Annie Barclay is a 52-year-old farmer from Garpue Town, Central Rivercess District, River Cess County. Like many other farmers in her community, Annie lives on farming using traditional methods to cultivate cassava and rice on a small farmland. Annie wants to produce enough food to feed her family all year round and sell the surplus for income to support her family, but lack of finance has been her challenge.
"I used to grow cassava and rice only on a small portion of my family farmland. I had no means of getting credit to make a bigger farm until the PARTNERS Programme came to our community and helped us organize a savings and loan association. Nowadays, I can get loans to pay for labor to expand my farm size and buy plantain suckers for my new farm. This year, my family is making an extra farm to grow plantain using the savings I made with the Farmers Savings and Loan Association last year. I also used part of my savings to pay for my children's education". Says Annie Barclay.
Annie's story is not an exclusive one. It is the reality for many farmers in Liberia, where most farmers' access to finance is almost non-existent. There are no banks or other financial institutions where these rural dwellers can access credit. However, through the PARTNERS Programme, an agricultural intervention funded by the Delegation of the European Union to Liberia, farmers in seven counties have received support to establish savings and loan associations.
Mobilizing community savings
The PARTNERS Programme seeks to improve nutrition-sensitive agricultural productivity and sustainability in 7 counties of Liberia: Bomi, Grand Bassa, Grand Cape Mount, Grand Kru, Margibi, Sinoe, and Rivercess. Recognizing that lack of access to finance is a challenge to farmers increasing their production, the Programme introduced the Savings and Loans Associations concept to the beneficiary communities. Two types of associations were introduced: Farmers Savings and Loans Associations (FSLAs) and Community Savings and Loans Associations (CSLAs). The FSLAs were established exclusively for farmers, while the CSLAs are for any other residents in the community and whose members are primarily women. Each group comprises a maximum of 30 members, who pool their savings to create a fund to which members make regular savings contributions and from which they can also borrow. The groups are established to create and support a strong savings culture in the communities and allow for a safe space for the rural poor to save and access small loans.
According to the Head of Project and Consortium Coordinator of the PARTNERS Programme, Joseph Ashong, the Savings and Loan Associations are part of a broader approach to building prosperity, thereby improving the farmers' resilience against shocks. "The Community/Farmers Savings and Loans Associations teach their members how to save and provide an opportunity for them to access credit and loans to invest in their farms, do other businesses, pay for their children school fees, and provide for their household needs," he said.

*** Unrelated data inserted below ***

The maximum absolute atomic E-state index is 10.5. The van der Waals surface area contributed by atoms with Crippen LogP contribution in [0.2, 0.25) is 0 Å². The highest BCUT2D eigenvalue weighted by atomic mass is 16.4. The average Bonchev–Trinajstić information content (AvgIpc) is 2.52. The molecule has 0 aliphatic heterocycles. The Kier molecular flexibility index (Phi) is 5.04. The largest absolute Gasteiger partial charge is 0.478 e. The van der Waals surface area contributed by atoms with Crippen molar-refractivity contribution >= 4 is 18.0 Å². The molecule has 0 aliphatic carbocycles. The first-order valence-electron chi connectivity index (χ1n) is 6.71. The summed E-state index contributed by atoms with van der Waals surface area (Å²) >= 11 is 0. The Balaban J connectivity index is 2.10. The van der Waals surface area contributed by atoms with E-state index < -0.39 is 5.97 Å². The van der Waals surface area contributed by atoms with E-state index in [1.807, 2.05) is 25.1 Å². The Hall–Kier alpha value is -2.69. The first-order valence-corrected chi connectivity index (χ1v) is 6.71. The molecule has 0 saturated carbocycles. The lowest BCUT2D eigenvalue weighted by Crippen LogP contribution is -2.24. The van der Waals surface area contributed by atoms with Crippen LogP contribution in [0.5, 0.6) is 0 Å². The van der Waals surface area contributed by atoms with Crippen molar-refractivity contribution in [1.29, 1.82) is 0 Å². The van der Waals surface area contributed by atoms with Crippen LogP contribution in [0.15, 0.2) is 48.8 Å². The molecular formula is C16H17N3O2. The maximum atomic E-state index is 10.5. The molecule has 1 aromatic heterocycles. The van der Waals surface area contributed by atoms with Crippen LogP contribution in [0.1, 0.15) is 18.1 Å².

Progress to date
Since 2018, 443 Farmers and Community Savings and Loans Associations have been established across the seven counties. The associations run a complete cycle of 12 months, during which members save an agreed amount weekly. During this period, they can access short-term credit or collect their lumpsum savings at the end of the cycle.
Between January and September 2020, a total of 34,421,680.00 million Liberian dollars (the equivalent of $173,137 US-Dollars) was mobilized as savings by the Farmers and Community savings groups. Most associations have organized the share-out for their first year of savings. Annie received her first share out in June 2020 and has started her second year of saving. Due to the results from the year one savings, she can now contribute more and will be able to borrow a far larger amount. Per the Savings and Loans Associations rules, one can only borrow the amount they have contributed to the fund.
She said, "During the first cycle, I didn't have enough money, so was only able to save 12,000.00 Liberian Dollars and use the money to buy a bundle of zinc [roofing sheets] to add to the two already in safekeeping for my house".
For the PARTNERS Programme, this indicates the success of the saving initiative with the farmers.
"The challenges are real. The impact of the Community/Farmers Savings and Loans Associations is real", Joseph Ashong concludes.
ABOUT the PARTNERS Programme
The PARTNERS Programme is a 5-year intervention (January 2018 to December 2022) funded by the European Union and implemented by a Welthungerhilfe (WHH) led Consortium consisting of three other international NGOs (Concern Worldwide, ZOA, and SPARK). The Programme aims at improving the productivity and sustainability of nutrition-sensitive agriculture in 7 counties of Liberia: Rivercess, Grand Kru, Grand Cape Mount, Margibi, Grand Bassa, Sinoe, Bomi.